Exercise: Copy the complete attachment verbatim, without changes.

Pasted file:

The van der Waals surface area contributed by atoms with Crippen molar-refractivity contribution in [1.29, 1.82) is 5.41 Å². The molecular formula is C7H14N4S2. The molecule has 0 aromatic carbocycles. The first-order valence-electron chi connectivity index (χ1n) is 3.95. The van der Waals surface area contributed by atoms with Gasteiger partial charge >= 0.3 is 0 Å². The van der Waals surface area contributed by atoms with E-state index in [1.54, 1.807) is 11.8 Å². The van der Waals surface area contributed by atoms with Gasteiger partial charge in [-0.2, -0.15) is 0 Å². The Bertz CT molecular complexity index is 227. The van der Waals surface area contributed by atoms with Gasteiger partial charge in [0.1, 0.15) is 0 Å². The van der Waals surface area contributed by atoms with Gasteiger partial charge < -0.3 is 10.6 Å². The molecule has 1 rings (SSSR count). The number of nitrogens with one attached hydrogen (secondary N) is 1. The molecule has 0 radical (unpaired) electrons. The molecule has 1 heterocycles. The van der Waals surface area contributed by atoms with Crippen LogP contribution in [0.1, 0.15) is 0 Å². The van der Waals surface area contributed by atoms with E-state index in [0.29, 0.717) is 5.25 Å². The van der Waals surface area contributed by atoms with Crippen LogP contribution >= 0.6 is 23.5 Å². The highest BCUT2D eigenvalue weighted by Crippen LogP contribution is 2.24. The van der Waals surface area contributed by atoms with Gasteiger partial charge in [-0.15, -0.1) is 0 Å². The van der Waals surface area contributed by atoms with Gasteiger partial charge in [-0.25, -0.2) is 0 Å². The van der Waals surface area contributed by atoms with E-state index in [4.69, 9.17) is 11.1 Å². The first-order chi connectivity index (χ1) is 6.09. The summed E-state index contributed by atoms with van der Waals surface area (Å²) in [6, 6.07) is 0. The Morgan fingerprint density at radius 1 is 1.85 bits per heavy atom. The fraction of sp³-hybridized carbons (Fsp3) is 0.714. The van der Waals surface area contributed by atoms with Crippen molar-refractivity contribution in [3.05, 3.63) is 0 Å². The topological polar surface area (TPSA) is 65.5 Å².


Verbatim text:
The van der Waals surface area contributed by atoms with Crippen molar-refractivity contribution in [1.29, 1.82) is 5.41 Å². The molecular formula is C7H14N4S2. The molecule has 0 aromatic carbocycles. The first-order valence-electron chi connectivity index (χ1n) is 3.95. The van der Waals surface area contributed by atoms with Gasteiger partial charge >= 0.3 is 0 Å². The van der Waals surface area contributed by atoms with E-state index in [1.54, 1.807) is 11.8 Å². The van der Waals surface area contributed by atoms with Gasteiger partial charge in [-0.2, -0.15) is 0 Å². The Bertz CT molecular complexity index is 227. The van der Waals surface area contributed by atoms with Gasteiger partial charge in [0.1, 0.15) is 0 Å². The van der Waals surface area contributed by atoms with Gasteiger partial charge < -0.3 is 10.6 Å². The molecule has 1 rings (SSSR count). The number of nitrogens with one attached hydrogen (secondary N) is 1. The molecule has 0 radical (unpaired) electrons. The molecule has 1 heterocycles. The van der Waals surface area contributed by atoms with Crippen LogP contribution in [0.1, 0.15) is 0 Å². The van der Waals surface area contributed by atoms with E-state index in [0.29, 0.717) is 5.25 Å². The van der Waals surface area contributed by atoms with Crippen LogP contribution >= 0.6 is 23.5 Å². The highest BCUT2D eigenvalue weighted by Crippen LogP contribution is 2.24. The van der Waals surface area contributed by atoms with Gasteiger partial charge in [-0.15, -0.1) is 0 Å². The van der Waals surface area contributed by atoms with Gasteiger partial charge in [-0.25, -0.2) is 0 Å². The van der Waals surface area contributed by atoms with E-state index in [4.69, 9.17) is 11.1 Å². The first-order chi connectivity index (χ1) is 6.09. The summed E-state index contributed by atoms with van der Waals surface area (Å²) in [6, 6.07) is 0. The Morgan fingerprint density at radius 1 is 1.85 bits per heavy atom. The fraction of sp³-hybridized carbons (Fsp3) is 0.714. The van der Waals surface area contributed by atoms with Crippen molar-refractivity contribution in [3.05, 3.63) is 0 Å². The topological polar surface area (TPSA) is 65.5 Å².